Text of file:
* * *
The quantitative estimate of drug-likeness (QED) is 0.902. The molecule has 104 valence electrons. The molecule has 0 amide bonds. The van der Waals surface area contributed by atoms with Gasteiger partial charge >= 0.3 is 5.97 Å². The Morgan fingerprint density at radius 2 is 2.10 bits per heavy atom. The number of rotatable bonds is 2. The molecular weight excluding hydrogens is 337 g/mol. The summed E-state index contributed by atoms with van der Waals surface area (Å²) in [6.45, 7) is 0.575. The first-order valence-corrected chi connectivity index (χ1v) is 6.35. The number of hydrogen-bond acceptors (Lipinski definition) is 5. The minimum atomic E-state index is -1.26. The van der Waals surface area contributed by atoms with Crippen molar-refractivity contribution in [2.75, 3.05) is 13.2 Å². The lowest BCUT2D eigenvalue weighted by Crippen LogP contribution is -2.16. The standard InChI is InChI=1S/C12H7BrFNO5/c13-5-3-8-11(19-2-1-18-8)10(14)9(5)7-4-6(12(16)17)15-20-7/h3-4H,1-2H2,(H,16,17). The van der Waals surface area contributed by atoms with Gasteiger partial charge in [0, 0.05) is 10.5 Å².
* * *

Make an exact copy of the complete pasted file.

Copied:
The quantitative estimate of drug-likeness (QED) is 0.902. The molecule has 104 valence electrons. The molecule has 0 amide bonds. The van der Waals surface area contributed by atoms with Gasteiger partial charge >= 0.3 is 5.97 Å². The Morgan fingerprint density at radius 2 is 2.10 bits per heavy atom. The number of rotatable bonds is 2. The molecular weight excluding hydrogens is 337 g/mol. The summed E-state index contributed by atoms with van der Waals surface area (Å²) in [6.45, 7) is 0.575. The first-order valence-corrected chi connectivity index (χ1v) is 6.35. The number of hydrogen-bond acceptors (Lipinski definition) is 5. The minimum atomic E-state index is -1.26. The van der Waals surface area contributed by atoms with Crippen molar-refractivity contribution in [2.75, 3.05) is 13.2 Å². The lowest BCUT2D eigenvalue weighted by Crippen LogP contribution is -2.16. The standard InChI is InChI=1S/C12H7BrFNO5/c13-5-3-8-11(19-2-1-18-8)10(14)9(5)7-4-6(12(16)17)15-20-7/h3-4H,1-2H2,(H,16,17). The van der Waals surface area contributed by atoms with Gasteiger partial charge in [0, 0.05) is 10.5 Å².